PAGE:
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Discussion on: Yes, ColdFusion is "Unpopular". No, I don't care.

radekg profile image
Rad Gruchalski

I've been writing CF for about 10 years, until 2012. I did a certification for 7 and 8. There was a time I'd say the technology is dead. Now, however, I would avoid such a strong statement.

The problem with CF is not the language (if one can call a bunch of tags "a language", is cfspreadsheet really a language statement?), the problem is with the server. It just one gigantic Java monolith where, when one wants to use a couple of if statements, one gets 1GB of legacy Java dependencies loaded.

Also, whenever I read that there are OSS alternatives, I chuckle. They're not 100% compatible with Adobe CF. Event gateways are the example. Your earlier post at says "There is an abundance of wow-it-can-do-that?-type functionality baked in by default" and then the reality hits you - you switch to Lucee and a lot of magic like: cfcalendar, cfexchange*, cfpdfform*, and more, simply don't work. You have to rewrite your Event Gateways. There are quirks in application startup and application.cfc handling which are incompatible with Adobe CF.

I was implementing a Kafka Event Gateway not so long ago for someone. I was faced with ColdFusion (Adobe CF 11) using 10 year old versions of the most popular Java libraries which form the core of the server: I had to shade org.apache.commons, org.apache.http, org.apache.log4j, slf4j because the versions shipped with CF are so freaking old that nothing modern is working with them. When using CF, you are using so much legacy stuff, it's simply unbelievable.

By the way - somebody here is claiming that CF is more secure than Java. CF is Java. It is written in Java.

Then there's the community. Super helpful for other CF folks, so painfully defensive towards literally everybody else trying to suggest looking at alternatives. So many people who only know CF (+ maybe some PHP or a bit of JavaScript, Node.js is not a language...) so blatantly ignore the progress in software development practices, almost always claiming that it is not worth looking at alternatives because CF is so fantastic. It is sheer ignorance and lack of will to learn new things. Knowing multiple technologies broadens the horizons.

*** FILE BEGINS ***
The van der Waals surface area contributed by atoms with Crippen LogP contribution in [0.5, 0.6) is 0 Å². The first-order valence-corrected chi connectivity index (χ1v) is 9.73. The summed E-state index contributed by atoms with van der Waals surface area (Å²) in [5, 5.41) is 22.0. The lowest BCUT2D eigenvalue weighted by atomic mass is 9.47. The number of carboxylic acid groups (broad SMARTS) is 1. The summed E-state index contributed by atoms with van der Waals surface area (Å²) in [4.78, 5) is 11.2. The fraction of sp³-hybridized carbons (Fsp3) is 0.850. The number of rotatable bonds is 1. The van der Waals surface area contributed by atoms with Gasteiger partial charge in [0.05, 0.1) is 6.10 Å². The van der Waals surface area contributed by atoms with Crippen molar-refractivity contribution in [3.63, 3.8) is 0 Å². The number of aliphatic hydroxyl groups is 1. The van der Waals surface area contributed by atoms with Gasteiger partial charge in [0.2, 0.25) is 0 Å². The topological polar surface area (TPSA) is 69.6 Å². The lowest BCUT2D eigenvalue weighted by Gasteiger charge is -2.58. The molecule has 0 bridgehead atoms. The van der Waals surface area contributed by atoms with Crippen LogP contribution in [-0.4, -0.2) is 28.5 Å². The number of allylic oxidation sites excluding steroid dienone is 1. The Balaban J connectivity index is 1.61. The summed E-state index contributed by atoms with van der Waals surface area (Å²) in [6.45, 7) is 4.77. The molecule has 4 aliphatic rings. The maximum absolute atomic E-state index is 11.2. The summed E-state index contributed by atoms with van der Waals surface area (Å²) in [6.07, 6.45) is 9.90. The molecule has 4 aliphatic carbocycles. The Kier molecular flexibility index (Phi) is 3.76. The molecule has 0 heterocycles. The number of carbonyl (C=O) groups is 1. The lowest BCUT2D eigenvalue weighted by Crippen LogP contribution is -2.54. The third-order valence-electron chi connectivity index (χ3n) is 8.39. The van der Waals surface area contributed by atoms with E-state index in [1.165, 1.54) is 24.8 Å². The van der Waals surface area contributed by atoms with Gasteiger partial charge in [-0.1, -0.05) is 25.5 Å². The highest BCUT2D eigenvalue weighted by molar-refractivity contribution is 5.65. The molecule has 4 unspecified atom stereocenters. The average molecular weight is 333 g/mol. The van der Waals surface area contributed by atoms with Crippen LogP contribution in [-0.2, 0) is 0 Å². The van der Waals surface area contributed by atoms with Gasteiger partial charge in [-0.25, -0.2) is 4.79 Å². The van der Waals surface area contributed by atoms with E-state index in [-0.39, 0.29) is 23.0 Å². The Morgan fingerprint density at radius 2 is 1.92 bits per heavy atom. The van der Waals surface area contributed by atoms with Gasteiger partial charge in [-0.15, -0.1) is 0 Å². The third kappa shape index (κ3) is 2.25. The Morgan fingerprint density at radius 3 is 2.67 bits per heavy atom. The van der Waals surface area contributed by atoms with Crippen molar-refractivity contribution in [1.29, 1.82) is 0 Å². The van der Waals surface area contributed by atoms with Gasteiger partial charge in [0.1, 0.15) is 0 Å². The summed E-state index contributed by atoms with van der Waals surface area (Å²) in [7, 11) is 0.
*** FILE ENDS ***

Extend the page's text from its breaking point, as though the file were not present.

Since I switched away from CF, I used: Node, Ruby, Erlang, Java, Scala, Clojure, Golang, wrote tons of bash and sh, Python, learned CI/CD, IaaS. I'd never consciously select CF for a new project. Never.

carehart profile image
Charlie Arehart

CF11 was from 2014. If you were working with it "not long ago", it was already dated by then, surpassed by 2016 and 2018, which run on Java 11. Hardly dated.

radekg profile image
Rad Gruchalski

If only the client wanted to upgrade their 4 instances on every of 4 production servers. Sigh. Do you think that everybody upgrades?

Edit: which reminds me, "not so long ago" was in 2017. I guess the only option was CF2016. Happy to see the dependencies are somewhat upgraded since CF11. However, looking at slf4j used by CF2018, the version is 1.7.12, it was released in March 2015. log4j is 1.2.15, released in August 2007. I'm sure these dependencies work fine and they're stable but the legacy apis in such old versions make it rally difficult to integrate CF with recent, widely used technologies. Partially because of CF being such a monolith.

The fact that it runs on Java 11 means nothing. Java does pretty well with regards to backwards compatibility.

If CF had a little bit more modular approach, maybe that would turn things around. There are some great aspects of CF. I really enjoyed working with cfpdf, for example.

mikeborn profile image
Michael Born Author

You sound upset that Lucee doesn't offer a funky JS calendar widget. I'm sorry. As for MS Exchange, I've simply never met such a thing (read about it in old books though), and there's a perfectly workable CFPDFForm Lucee extension. If Lucee actually wasn't a viable product, then guess what... we wouldn't use it.

I apologize for your poor experience with the community. After being bludgeoned over the head for 10 years with cries of death, please pardon us for carrying a shield. And we have a lot more experience in other languages than you'd expect.

Lest you think I'm a narrow-headed dev with my head stuck in the sand, I wrote a piece on our "Legacy of legacy". Yep, we do have work to do - as a language, as a community, in documentation and in frameworks. But it's worth the climb up, at least if you're running Lucee.